Calling all armchair presidential candidates! Today Stardock Entertainment announced the 2012 edition of its popular political strategy game, The Political Machine. Play as a myriad of political powerhouses including Barack Obama, Mitt Romney, Rick Santorum, Ron Paul, Newt Gingrich or create your own candidate from scratch and march toward the White House in the best election simulator available. The Political Machine 2012 is available now for $9.95 through most digital distributors, including Steam (http://store.steampowered.com/app/211120/). It requires a Windows PC and an Internet connection to download.
The Political Machine 2012 features updated political topics from across the United States such as Afghanistan, the economy, Obamacare, income inequality, gun control, gay rights and the national debt. Regional issues require the candidate to walk a tight rope between appealing to the widest range of voters and appearing to “flip flop”.
The Guns of Icarus Online Website has news that this weekend will be another closed beta testing period for this steampunk multiplayer airship combat game. Word is: "And we’re running another closed beta this weekend! Surprise, surprise! What we’re doing this round is ramping up players and of course testing a few more things. We have to ready our servers for the load during the ominous open beta coming soon. So we’re doing a promotional drive right now to attract more players into this round of beta."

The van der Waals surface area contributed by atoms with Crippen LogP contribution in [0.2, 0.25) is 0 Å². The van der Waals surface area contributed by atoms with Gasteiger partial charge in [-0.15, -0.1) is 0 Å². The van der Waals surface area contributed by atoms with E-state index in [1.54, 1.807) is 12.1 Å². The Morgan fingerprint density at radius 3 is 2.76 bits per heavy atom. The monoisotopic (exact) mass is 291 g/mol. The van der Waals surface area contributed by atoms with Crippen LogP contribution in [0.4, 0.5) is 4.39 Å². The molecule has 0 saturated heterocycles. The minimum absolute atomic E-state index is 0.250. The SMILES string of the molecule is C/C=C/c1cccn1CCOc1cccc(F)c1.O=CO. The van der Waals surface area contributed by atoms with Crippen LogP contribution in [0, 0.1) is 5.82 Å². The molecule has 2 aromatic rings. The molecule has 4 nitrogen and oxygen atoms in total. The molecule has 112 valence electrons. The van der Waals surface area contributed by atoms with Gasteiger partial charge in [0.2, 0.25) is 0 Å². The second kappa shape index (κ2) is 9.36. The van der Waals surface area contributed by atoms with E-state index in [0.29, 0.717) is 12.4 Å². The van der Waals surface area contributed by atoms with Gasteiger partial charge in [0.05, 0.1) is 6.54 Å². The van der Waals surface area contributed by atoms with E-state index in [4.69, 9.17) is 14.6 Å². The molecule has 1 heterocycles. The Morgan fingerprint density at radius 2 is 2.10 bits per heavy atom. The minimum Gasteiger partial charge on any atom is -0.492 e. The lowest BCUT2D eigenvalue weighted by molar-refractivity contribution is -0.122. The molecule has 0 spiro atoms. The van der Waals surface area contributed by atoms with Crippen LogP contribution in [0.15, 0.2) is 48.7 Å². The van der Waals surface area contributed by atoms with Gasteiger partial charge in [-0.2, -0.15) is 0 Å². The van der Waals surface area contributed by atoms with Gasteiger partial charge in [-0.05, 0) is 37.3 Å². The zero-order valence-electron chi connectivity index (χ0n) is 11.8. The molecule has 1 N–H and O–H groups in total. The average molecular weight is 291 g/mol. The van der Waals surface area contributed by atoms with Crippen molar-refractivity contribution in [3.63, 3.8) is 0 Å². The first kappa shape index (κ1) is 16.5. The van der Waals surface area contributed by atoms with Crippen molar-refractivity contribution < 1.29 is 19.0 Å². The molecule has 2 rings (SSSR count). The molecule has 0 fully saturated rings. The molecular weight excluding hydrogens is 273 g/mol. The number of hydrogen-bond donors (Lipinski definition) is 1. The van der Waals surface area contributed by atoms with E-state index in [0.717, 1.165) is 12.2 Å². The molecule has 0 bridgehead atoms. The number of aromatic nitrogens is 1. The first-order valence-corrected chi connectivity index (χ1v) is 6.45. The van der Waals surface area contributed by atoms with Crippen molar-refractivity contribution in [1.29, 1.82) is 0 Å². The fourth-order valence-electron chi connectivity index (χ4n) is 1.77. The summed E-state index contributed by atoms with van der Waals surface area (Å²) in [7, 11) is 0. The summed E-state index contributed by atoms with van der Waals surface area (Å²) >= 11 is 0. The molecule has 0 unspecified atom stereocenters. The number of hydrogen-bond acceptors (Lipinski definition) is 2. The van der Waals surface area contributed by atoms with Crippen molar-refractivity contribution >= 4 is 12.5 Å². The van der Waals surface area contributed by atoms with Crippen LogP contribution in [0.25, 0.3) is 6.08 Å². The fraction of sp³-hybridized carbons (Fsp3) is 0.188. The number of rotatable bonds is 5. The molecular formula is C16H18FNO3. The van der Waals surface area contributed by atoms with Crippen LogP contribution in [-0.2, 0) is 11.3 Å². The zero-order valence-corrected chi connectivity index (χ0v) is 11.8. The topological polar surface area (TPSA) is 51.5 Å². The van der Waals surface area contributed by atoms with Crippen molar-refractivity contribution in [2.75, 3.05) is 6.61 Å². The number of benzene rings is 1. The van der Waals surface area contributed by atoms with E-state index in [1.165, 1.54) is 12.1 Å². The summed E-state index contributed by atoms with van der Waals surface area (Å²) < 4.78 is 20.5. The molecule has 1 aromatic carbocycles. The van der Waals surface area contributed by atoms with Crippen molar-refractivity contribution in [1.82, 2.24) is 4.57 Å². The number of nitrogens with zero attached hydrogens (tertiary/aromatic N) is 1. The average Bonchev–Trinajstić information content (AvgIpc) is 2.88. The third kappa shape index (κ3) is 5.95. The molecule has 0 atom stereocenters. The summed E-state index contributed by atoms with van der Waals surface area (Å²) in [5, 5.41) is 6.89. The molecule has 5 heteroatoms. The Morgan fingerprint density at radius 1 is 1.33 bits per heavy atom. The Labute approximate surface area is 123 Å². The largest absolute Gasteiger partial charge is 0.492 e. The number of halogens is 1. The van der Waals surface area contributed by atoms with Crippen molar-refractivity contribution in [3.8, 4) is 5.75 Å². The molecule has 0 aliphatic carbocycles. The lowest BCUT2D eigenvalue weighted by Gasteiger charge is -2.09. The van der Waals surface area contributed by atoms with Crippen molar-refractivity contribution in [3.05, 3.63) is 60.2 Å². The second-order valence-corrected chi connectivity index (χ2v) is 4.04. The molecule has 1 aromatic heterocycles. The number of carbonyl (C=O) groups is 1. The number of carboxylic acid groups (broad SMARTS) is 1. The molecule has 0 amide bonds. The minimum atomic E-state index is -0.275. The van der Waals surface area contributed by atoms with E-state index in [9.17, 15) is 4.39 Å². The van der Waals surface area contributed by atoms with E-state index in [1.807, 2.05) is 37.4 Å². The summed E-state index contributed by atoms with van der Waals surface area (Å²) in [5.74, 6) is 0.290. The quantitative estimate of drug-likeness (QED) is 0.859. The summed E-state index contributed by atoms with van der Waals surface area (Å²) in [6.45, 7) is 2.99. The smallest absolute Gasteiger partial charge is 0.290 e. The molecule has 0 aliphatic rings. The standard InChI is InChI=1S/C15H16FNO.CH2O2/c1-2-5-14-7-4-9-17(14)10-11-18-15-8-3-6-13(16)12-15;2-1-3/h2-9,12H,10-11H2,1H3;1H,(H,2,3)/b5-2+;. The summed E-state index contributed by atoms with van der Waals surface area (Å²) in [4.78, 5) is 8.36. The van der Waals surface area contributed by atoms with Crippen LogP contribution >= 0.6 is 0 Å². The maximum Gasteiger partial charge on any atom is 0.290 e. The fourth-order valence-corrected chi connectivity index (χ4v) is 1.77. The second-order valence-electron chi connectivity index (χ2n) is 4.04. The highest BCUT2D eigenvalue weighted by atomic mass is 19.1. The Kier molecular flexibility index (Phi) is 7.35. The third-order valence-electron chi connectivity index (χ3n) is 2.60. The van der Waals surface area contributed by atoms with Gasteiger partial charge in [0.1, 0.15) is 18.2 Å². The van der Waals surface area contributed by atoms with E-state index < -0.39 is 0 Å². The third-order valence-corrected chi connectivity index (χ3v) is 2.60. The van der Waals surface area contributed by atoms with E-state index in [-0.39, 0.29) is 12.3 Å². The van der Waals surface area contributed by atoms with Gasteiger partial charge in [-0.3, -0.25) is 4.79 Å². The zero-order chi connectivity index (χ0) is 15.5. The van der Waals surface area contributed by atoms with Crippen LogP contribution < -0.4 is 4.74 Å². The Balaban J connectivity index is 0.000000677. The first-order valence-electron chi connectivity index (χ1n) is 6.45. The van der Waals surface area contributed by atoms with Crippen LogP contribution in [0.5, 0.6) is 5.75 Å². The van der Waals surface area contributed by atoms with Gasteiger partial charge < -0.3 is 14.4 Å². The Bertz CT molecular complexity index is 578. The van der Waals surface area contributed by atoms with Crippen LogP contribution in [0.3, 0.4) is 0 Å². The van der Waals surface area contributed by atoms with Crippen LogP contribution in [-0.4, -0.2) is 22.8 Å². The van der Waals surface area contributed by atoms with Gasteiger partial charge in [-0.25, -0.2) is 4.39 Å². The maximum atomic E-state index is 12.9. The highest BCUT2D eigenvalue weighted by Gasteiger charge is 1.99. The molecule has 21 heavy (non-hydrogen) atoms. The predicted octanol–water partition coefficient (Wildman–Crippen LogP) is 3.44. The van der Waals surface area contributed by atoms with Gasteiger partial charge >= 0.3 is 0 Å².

EA announces that they are adding a free-to-play option to Star Wars: The Old Republic this fall, a move many have been expecting for the Star Wars MMORPG, which has not exactly being WoWing everyone with its subscription model. Word is: "This option will give players access to each of the eight iconic Star Wars character class storylines, all the way up to level 50, with certain restrictions*. Unlimited game access, including new higher-level game content and new features will be made available through individual purchases or through a subscription option." Here's more:
Starting this fall, there will be two different ways to play Star Wars: The Old Republic: